On November 15, an unseasonably warm fall Sunday, a small crowd of artists and academics armed with pens, notebooks, and cell phone cameras, gathered on the second floor of the Bronx Museum. The afternoon began with a panel discussion on the topic of radio and Futurism followed by a sound installation presented by the artist Kabir Carter as part of Performa 09. As Sergio Bessa, Director of Programs, pointed out-- perhaps facetiously-- Futurism and the Bronx are temporally linked: Marinetti's Futurist Manifesto and the Grand Concourse are both celebrating their centennial this year.
The panel, featuring literary critics Marjorie Perloff and Richard Sieburth, and poet Charles Bernstein, served as a precursor to Carter's Trap [originally titled Drifts and Traps], locating the sound piece within the historical context of the Futurist movement. The live presentation also served as a more complex complement to Carter's current installation at the BMA.
The panel centered on the opposition of the Russian futurists, portrayed as optimistic idealists by Perloff, and the Italian futurists, a group of dystopian thinkers enamored of fascism presented by Sieburth. Perloff began by reading Velimir Khlebnikov's Radio of the Future, an essay predicting the potential of radio to act as a vast concert hall and to disseminate news to the masses. Sieburth, on the other hand, explored Ezra Pound's role in Italian Futurism, focusing on Canto LXXII, a poem of discordant strife describing the author's fictitious meeting with Marinetti in radio hell. Transitioning neatly to Carter's installation, Bernstein then performed a dramatic reading of sections of Marinetti's manifesto, as well as poems by Russian Futurists and the speaker himself.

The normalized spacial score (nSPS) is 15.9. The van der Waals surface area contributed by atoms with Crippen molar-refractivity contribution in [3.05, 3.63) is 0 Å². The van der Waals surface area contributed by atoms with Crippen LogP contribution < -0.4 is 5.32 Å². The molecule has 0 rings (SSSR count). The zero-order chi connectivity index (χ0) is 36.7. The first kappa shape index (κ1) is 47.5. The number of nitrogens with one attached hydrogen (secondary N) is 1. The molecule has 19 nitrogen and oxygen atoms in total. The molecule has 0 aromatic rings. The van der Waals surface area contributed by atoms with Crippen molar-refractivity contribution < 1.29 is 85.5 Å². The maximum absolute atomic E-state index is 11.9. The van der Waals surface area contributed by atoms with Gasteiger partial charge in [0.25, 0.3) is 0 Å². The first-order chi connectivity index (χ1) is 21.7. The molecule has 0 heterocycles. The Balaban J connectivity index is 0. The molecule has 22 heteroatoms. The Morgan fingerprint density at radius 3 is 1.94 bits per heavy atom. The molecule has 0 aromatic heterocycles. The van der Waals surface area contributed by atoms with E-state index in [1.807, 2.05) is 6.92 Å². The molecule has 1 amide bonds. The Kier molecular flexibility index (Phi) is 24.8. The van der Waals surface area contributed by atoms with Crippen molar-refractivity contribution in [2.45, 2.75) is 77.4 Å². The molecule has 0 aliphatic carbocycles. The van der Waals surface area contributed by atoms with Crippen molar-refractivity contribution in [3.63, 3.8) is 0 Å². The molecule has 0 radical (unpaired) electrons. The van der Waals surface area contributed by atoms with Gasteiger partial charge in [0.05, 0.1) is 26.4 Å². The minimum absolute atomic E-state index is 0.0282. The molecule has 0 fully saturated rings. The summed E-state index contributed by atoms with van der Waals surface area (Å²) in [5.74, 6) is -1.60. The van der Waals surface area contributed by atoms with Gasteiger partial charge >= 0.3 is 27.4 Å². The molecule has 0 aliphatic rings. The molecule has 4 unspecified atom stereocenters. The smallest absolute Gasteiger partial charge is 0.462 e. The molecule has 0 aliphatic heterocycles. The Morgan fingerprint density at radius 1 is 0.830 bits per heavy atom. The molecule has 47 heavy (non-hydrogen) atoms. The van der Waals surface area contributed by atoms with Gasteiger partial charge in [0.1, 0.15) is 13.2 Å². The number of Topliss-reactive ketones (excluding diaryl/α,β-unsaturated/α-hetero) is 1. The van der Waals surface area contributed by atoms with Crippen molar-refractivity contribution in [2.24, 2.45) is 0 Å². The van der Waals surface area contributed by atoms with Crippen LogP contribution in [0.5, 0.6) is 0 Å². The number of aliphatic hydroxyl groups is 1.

After a short break, Carter positioned himself at a table with an array of devices: radio scanners, analog synthesizer modules and audio mixers. Sounds subtly began to emanate from speakers located around the room, and the din of the audience ebbed as it became aurally engulfed by the powerful installation.
Muffled voices, sirens in the distance, fuzzy static and high-pitched beeps came together in a tangled whir, as Carter, poised like a DJ, concentrated on turning knobs and switching wires. Picked up by radio scanners, the source material derived from transmissions generated by police, car services, the MTA, and other radio users in the South Bronx. For the first time in his career, the artist chose to work with signal delays in order to "accurately represent the continuous lateral drift of acoustic energy and events along the Grand Concourse," in his own words.
After a few minutes, the composition reached a powerful crescendo, and as the late day sunbeams shone through a window onto the artist, a phrase from Radio of the Future, "a silver shower of sounds," described the moment perfectly. The intensification ended abruptly, and a lull drew attention to the silence in the room.
As time passed, the sounds became more legible and systems became identifiable-- the presentation had a fairly long duration for precisely this reason. While the radio signals may at first have appeared to be a chaotic jumble of noises, over time patterns began to emerge, and Trap became a fluid movement. As Sieburth reminded the audience earlier in the afternoon, Marinetti once declared that a speeding automobile is more beautiful than the Victory of Samothrace, and for a few hours in the Bronx, the legacy of Futurism lived on in the cacophonous beauty of Trap.
Jeanne Gerrity is a Brooklyn-based curator and writer. She currently holds the position of Programs Manager at Smack Mellon.